Friday, October 12, 2012

Sarah Young Vance

Kent, the email I sent to the name found on new.familysearch was a dead end - the email came back as undeliverable - they probably have a new email address.

 I did a google search on Sarah and found a small mention of her in a talk given by Dallin H. Oaks. The talk is found in the May 1987 Ensign, entitled Priesthood Blessings. books shows it out of print, with limited availability but no info as to where to find an out of print copy.   I have purchased a few rare, out of print books for our middle son, who is an Institute Director for Penn State L.D.S. students.  He has a large library of church books and I have found several out of print books for him in bookstores dealing with out of print church books,  located in Salt Lake City.   One is Weller Book Works and the other is Benchmark Books.  I called Benchmark (they have an 800 number) and they do not have a copy.   Weller Book also has an 800 number so I called them too, with no luck.   I also have a list of personal family histories published by Stevenson Genealogy in Salt Lake (most of these are on CD's in their files) but I found nothing for Sarah Young Vance or anyone in her extended family who might have submitted copy to Stevenson Genealogy.  I did call the public library here, and they will de a search for the book with all libraries thru the book title and author's name and they will answer my query within 24-48 hours.   The Arizona Historical Society will be my last resource, but they are closed today and will be open tomorrow - I will let you know if they have anything written by Sarah.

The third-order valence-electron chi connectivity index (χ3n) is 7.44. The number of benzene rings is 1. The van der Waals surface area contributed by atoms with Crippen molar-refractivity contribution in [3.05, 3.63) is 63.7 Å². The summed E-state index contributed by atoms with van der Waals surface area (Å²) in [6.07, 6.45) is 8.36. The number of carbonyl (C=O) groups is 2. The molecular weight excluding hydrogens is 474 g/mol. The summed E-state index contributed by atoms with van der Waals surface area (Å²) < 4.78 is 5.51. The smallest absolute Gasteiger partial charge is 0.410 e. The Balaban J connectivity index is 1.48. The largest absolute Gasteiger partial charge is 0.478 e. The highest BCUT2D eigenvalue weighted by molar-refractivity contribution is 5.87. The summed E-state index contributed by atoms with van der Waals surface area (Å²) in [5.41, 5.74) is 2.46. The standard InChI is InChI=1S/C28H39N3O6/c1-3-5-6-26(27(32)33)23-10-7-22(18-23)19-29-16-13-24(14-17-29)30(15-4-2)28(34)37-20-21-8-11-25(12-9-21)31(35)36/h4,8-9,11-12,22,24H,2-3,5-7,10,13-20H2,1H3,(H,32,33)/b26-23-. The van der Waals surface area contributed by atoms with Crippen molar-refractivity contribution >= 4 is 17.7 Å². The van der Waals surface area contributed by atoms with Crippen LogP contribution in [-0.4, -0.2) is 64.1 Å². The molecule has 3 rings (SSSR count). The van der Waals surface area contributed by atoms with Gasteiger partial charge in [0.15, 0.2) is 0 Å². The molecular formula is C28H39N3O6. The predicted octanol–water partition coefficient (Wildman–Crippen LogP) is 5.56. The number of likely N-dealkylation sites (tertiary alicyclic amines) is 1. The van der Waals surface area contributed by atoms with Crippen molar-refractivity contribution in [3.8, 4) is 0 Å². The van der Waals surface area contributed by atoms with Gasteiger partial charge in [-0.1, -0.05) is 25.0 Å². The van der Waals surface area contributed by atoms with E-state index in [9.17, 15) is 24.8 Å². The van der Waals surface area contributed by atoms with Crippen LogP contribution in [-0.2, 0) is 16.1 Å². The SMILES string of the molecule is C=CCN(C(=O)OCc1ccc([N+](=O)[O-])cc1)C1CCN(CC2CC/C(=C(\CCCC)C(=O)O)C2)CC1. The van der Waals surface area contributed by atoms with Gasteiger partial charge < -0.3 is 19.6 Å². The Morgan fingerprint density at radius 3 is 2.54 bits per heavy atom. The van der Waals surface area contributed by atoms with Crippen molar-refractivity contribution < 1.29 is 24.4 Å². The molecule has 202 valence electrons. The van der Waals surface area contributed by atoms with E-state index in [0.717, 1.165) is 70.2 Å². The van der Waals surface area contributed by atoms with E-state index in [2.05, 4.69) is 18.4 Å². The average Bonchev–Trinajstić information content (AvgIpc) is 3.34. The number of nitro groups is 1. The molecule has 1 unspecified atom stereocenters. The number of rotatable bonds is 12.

From Dallin H. Oaks' talk:
"About a hundred years ago, Sarah Young Vance qualified as a midwife. Before she began serving the women of Arizona, a priesthood leader blessed her that she would "always do only what was right and what was best for the welfare of her patients." Over a period of forty-five years Sarah delivered approximately fifteen hundred babies without the loss of a single mother or child. "Whenever I came up against a difficult problem," she recalled, "something always seemed to inspire me and somehow I would know what was the right thing to do" (L. J. Arrington and S. A. Madsen, Sunbonnet Sisters: True Stories of Mormon Women and Frontier Life, Salt Lake City: Bookcraft, 1984, p. 105).